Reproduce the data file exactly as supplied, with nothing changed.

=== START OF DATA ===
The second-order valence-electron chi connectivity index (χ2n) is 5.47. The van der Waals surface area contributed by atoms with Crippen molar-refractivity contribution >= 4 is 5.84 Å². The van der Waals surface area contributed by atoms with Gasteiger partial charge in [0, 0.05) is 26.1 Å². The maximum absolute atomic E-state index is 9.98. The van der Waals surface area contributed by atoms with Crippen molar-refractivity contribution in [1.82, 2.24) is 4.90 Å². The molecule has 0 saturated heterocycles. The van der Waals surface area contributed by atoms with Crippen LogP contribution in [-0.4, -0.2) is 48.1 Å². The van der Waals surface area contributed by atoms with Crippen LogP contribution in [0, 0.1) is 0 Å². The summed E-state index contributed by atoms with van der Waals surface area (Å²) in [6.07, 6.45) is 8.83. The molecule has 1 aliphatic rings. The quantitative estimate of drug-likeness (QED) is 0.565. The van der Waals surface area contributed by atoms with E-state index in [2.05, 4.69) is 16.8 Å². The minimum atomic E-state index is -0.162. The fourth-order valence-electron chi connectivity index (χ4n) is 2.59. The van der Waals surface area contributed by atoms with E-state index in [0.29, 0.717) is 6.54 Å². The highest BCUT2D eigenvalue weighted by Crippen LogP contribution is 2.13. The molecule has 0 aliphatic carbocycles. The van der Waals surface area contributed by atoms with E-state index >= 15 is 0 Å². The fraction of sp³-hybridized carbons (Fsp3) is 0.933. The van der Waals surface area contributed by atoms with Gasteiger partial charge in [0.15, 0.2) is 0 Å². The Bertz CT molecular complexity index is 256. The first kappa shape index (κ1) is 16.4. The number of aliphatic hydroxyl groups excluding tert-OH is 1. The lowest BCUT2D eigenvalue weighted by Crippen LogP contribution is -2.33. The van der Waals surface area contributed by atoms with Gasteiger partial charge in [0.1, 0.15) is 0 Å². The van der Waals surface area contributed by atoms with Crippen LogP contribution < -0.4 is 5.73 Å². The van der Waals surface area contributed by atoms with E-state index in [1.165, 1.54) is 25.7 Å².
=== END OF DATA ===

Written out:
The second-order valence-electron chi connectivity index (χ2n) is 5.47. The van der Waals surface area contributed by atoms with Crippen molar-refractivity contribution >= 4 is 5.84 Å². The van der Waals surface area contributed by atoms with Gasteiger partial charge in [0, 0.05) is 26.1 Å². The maximum absolute atomic E-state index is 9.98. The van der Waals surface area contributed by atoms with Crippen molar-refractivity contribution in [1.82, 2.24) is 4.90 Å². The molecule has 0 saturated heterocycles. The van der Waals surface area contributed by atoms with Crippen LogP contribution in [-0.4, -0.2) is 48.1 Å². The van der Waals surface area contributed by atoms with Crippen LogP contribution in [0, 0.1) is 0 Å². The summed E-state index contributed by atoms with van der Waals surface area (Å²) in [6.07, 6.45) is 8.83. The molecule has 1 aliphatic rings. The quantitative estimate of drug-likeness (QED) is 0.565. The van der Waals surface area contributed by atoms with E-state index in [2.05, 4.69) is 16.8 Å². The minimum atomic E-state index is -0.162. The fourth-order valence-electron chi connectivity index (χ4n) is 2.59. The van der Waals surface area contributed by atoms with E-state index in [0.29, 0.717) is 6.54 Å². The highest BCUT2D eigenvalue weighted by Crippen LogP contribution is 2.13. The molecule has 0 aliphatic carbocycles. The van der Waals surface area contributed by atoms with E-state index >= 15 is 0 Å². The fraction of sp³-hybridized carbons (Fsp3) is 0.933. The van der Waals surface area contributed by atoms with Gasteiger partial charge in [0.15, 0.2) is 0 Å². The Bertz CT molecular complexity index is 256. The first kappa shape index (κ1) is 16.4. The number of aliphatic hydroxyl groups excluding tert-OH is 1. The lowest BCUT2D eigenvalue weighted by Crippen LogP contribution is -2.33. The van der Waals surface area contributed by atoms with Gasteiger partial charge in [0.1, 0.15) is 0 Å². The van der Waals surface area contributed by atoms with Crippen LogP contribution < -0.4 is 5.73 Å². The van der Waals surface area contributed by atoms with E-state index in [1.165, 1.54) is 25.7 Å².